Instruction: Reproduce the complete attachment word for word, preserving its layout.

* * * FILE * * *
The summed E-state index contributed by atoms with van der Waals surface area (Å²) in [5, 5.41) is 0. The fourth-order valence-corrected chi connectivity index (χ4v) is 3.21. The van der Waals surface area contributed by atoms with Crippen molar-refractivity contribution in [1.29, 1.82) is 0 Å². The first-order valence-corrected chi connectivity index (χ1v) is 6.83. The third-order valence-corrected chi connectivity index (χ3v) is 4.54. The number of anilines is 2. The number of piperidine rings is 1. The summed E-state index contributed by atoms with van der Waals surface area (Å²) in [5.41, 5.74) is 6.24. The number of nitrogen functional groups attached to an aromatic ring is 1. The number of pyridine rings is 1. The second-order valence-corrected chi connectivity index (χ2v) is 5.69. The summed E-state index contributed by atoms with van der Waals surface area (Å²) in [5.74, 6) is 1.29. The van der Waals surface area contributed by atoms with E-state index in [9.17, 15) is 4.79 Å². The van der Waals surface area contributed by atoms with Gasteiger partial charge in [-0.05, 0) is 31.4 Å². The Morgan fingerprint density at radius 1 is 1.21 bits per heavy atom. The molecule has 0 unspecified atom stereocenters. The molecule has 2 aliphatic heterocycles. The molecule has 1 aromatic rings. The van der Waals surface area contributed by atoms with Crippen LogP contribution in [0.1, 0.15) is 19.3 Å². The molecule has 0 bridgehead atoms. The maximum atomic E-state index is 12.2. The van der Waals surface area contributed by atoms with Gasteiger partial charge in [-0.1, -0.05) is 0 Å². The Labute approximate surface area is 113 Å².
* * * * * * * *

The summed E-state index contributed by atoms with van der Waals surface area (Å²) in [5, 5.41) is 0. The fourth-order valence-corrected chi connectivity index (χ4v) is 3.21. The van der Waals surface area contributed by atoms with Crippen molar-refractivity contribution in [1.29, 1.82) is 0 Å². The first-order valence-corrected chi connectivity index (χ1v) is 6.83. The third-order valence-corrected chi connectivity index (χ3v) is 4.54. The number of anilines is 2. The number of piperidine rings is 1. The summed E-state index contributed by atoms with van der Waals surface area (Å²) in [5.41, 5.74) is 6.24. The number of nitrogen functional groups attached to an aromatic ring is 1. The number of pyridine rings is 1. The second-order valence-corrected chi connectivity index (χ2v) is 5.69. The summed E-state index contributed by atoms with van der Waals surface area (Å²) in [5.74, 6) is 1.29. The van der Waals surface area contributed by atoms with E-state index in [9.17, 15) is 4.79 Å². The van der Waals surface area contributed by atoms with Gasteiger partial charge in [-0.05, 0) is 31.4 Å². The Morgan fingerprint density at radius 1 is 1.21 bits per heavy atom. The molecule has 0 unspecified atom stereocenters. The molecule has 2 aliphatic heterocycles. The molecule has 1 aromatic rings. The van der Waals surface area contributed by atoms with Crippen LogP contribution in [0.1, 0.15) is 19.3 Å². The molecule has 0 bridgehead atoms. The maximum atomic E-state index is 12.2. The van der Waals surface area contributed by atoms with Gasteiger partial charge in [-0.1, -0.05) is 0 Å². The Labute approximate surface area is 113 Å².